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Spanish riot police in Barcelona on Sunday. Photograph by Emilio Morenatti for AP

MADRID — Emergency services have attended to 38 people injured in police charges as officers stormed voting stations to stop a banned referendum on independence from Spain in the northeastern region of Catalonia, the Catalan emergency services said on Sunday.

Most of those people sustained slight injuries and three suffered more serious injuries, the Catalan services said on Twitter.

(Reporting by Sonya Dowsett; Editing by Adrian Croft)

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Spanish police use axes to smash their way into Catalan voting center

October 1, 2017

The Associated Press

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Spanish Civil Guard officers break through a door at a polling station for the banned independence referendum. Reuters

SANT JULIA DE RAMIS, Spain — Spanish riot police smashed their way into the polling station where Catalonia’s regional leader was due to vote in the disputed independence referendum on Sunday.Scuffles erupted outside between police and people waiting to vote.

Civil Guard officers, wearing helmets and carrying shields, used a hammer to break the glass of the front door and a lock cutter to break into the Sant Julia de Ramis sports center near the city of Girona. At least one woman was injured outside the building and wheeled away on a stretcher by paramedics.

Clashes broke out less than an hour after polls opened, and not long before Catalonia regional president Carles Puigdemont was expected to turn up to vote. Polling station workers inside the building reacted peacefully and broke out into songs and chants challenging the officers’ presence.

National Police and Civil Guard officers also showed up in other polling centers where Catalan officials were expected.

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Catalans defied rain and police orders to leave designated polling stations for the banned referendum on the region’s secession that has challenged Spain’s political and institutional order.

The country’s Constitutional Court has suspended the vote and the Spanish central government says it’s illegal.

Regional separatist leaders have pledged to hold it anyway, promising to declare independence if the “yes” side wins, and have called on 5.3 million eligible voters to cast ballots.

Reporters with The Associated Press saw ballot boxes wrapped in plastic bags being carried into some of the polling stations in Barcelona occupied by parents, children and activists before some polling stations could open at 9 a.m. (0700 GMT) as scheduled.

The plastic ballot boxes, bearing the seal of the Catalan regional government, were placed on tables, prompting the cheering of hopeful voters that had gathered in schools before dawn.

Some 2,300 facilities had been designated as polling stations, but it was unclear how many were able to open. The Ministry of Interior didn’t provide a number late on Saturday when it said that “most” of them had been sealed off and that only “some” remained occupied.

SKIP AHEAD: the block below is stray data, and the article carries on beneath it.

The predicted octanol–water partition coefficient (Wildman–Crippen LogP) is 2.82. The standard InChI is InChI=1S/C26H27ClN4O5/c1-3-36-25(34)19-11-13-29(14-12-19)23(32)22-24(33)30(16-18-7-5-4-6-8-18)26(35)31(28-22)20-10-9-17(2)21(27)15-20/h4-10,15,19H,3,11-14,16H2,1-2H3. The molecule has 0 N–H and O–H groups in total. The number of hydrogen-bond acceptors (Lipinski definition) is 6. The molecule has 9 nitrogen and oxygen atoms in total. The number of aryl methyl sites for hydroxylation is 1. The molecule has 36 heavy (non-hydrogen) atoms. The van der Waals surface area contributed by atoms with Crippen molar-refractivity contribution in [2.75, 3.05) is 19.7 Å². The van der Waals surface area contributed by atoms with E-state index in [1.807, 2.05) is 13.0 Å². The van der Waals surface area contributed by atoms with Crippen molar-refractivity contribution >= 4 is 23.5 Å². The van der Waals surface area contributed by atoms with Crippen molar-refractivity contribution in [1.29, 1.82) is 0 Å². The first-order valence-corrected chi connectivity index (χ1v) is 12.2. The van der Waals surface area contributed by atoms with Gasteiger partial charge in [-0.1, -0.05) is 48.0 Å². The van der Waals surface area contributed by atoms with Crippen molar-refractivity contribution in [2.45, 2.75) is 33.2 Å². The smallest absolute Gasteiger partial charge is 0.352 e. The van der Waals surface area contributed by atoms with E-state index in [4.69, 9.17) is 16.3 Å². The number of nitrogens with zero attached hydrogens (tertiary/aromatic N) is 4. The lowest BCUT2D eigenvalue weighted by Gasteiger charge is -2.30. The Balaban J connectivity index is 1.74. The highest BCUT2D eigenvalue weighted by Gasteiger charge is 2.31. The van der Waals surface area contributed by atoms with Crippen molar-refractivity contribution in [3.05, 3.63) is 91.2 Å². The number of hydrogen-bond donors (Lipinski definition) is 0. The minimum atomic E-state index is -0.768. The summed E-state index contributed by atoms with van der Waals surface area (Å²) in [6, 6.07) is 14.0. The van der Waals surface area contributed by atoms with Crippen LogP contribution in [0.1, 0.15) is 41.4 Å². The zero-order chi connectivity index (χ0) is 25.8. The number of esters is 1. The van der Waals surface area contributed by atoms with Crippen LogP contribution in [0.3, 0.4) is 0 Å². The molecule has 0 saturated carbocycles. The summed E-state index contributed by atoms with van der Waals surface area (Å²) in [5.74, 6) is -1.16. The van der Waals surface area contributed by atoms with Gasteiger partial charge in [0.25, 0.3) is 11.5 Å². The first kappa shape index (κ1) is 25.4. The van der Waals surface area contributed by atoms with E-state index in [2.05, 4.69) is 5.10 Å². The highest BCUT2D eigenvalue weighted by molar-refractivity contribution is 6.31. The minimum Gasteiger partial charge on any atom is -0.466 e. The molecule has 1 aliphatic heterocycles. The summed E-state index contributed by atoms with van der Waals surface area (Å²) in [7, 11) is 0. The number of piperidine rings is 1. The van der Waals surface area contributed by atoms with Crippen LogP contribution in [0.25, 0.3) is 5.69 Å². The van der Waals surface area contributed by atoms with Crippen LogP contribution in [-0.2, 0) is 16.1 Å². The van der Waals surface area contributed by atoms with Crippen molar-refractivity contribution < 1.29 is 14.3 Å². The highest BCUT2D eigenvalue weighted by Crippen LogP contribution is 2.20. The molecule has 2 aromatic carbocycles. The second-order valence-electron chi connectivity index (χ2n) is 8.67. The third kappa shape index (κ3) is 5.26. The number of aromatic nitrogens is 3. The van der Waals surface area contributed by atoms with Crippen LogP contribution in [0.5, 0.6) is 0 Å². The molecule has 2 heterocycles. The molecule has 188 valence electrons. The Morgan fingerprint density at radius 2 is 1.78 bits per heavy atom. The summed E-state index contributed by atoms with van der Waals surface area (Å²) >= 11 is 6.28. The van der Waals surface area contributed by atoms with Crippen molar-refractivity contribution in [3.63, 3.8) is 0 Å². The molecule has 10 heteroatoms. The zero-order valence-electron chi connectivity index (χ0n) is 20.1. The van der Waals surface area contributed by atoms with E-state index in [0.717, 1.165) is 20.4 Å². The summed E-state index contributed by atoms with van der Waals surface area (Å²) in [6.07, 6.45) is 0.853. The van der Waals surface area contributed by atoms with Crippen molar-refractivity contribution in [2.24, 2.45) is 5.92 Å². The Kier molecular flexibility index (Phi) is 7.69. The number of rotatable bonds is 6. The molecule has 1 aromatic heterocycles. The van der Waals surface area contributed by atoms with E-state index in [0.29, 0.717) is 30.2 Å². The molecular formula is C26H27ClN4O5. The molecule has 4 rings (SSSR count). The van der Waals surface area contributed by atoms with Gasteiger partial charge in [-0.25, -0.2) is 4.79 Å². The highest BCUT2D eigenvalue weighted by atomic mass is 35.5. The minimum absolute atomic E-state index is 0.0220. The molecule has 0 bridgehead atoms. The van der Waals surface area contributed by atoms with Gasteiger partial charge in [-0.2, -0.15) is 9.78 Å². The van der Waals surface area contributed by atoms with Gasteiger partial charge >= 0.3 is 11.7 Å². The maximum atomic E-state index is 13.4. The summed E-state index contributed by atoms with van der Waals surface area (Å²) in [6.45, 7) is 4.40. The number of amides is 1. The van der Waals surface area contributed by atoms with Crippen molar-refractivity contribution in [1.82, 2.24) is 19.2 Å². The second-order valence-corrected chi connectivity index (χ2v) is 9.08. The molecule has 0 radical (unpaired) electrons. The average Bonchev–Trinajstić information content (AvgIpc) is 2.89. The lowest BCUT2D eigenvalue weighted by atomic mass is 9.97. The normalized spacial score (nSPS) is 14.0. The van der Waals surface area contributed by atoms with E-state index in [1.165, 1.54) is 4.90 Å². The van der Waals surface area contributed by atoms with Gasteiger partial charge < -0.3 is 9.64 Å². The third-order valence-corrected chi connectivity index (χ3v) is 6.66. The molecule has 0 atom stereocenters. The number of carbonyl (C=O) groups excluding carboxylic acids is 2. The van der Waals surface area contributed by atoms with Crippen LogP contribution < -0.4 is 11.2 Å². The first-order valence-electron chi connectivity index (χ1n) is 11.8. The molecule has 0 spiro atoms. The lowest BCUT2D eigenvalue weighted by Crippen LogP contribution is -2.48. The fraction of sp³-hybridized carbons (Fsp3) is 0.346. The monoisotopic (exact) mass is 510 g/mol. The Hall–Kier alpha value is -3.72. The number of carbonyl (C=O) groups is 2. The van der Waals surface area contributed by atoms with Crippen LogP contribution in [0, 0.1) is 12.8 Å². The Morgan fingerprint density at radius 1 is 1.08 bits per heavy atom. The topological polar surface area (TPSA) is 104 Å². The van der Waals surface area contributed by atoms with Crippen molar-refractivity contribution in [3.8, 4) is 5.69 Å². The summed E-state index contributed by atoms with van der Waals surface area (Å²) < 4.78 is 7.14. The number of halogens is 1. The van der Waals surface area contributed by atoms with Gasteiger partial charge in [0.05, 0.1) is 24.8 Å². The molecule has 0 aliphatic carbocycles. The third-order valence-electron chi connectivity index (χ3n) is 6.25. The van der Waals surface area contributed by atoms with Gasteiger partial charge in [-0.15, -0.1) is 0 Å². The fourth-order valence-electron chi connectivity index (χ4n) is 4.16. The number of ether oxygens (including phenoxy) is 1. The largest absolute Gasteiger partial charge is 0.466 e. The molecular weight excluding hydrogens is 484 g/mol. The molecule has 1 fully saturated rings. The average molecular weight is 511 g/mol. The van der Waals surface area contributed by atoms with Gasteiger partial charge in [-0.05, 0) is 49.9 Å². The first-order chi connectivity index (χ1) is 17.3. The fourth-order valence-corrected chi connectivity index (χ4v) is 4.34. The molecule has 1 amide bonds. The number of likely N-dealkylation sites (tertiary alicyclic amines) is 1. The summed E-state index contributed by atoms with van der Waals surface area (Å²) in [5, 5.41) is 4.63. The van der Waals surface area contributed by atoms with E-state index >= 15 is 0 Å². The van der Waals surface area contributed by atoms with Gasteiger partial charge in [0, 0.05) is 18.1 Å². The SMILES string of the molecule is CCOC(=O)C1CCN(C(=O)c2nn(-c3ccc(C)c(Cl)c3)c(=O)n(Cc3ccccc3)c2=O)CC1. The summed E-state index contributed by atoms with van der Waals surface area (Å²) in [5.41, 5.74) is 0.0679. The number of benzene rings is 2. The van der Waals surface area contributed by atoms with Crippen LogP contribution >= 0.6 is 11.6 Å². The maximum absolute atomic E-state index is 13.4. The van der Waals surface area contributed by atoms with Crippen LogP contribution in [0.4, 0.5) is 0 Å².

Police have received orders to avoid the use of force and only have been warning people to vacate the facilities. They are also supposed to confiscate ballots and ballot boxes.

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In an effort to overcome myriad obstacles, Catalan officials announced that voters would be allowed to cast ballots in any location and using ballots printed at home, rather than in designated polling stations as previously announced.

Regional government spokesman Jordi Turull also said that a group of “academics and professionals” would serve as election observers. The official electoral board appointed by the regional parliament was disbanded last week to avoid hefty fines by Spain’s Constitutional Court.

“We are under conditions to be able to celebrate a self-determination referendum with guarantees,” Turull said in a press conference. “Our goal is that all Catalans can vote.”

Tension has been on the rise since the vote was called in early September, crystalizing years of defiance by separatists in the affluent region, which contributes a fifth of Spain’s 1.1 trillion-euro economy ($1.32 trillion.)

Spain’s 2008-2013 financial crisis and harsh austerity measures fueled frustration in Catalonia for setbacks in efforts to gain greater autonomy, with many Catalans feeling they could do better on their own.

Courts and police have been cracking down for days to halt the vote, confiscating 10 million paper ballots and arresting key officials involved in the preparations. On Saturday, Civil Guard agents dismantled the technology to connect voting stations, count the votes and vote online, leading the Spanish government to announce that holding the referendum would be “impossible.”

Joaquim Bosch, a 73-year-old retiree at Princep de Viana high school, where a crowd of 20 people was growing Sunday morning, said he was uneasy about a possible police response to the crowds.

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Catalan Mayors Exercise Right to Remain Silent in Referendum Questioning

September 19, 2017

BARCELONA — The first of hundreds of Catalan mayors summoned to answer questions on why they have backed a banned Oct. 1 referendum on independence from Spain appeared before the state prosecutor on Tuesday amid cheers and chants from supporters.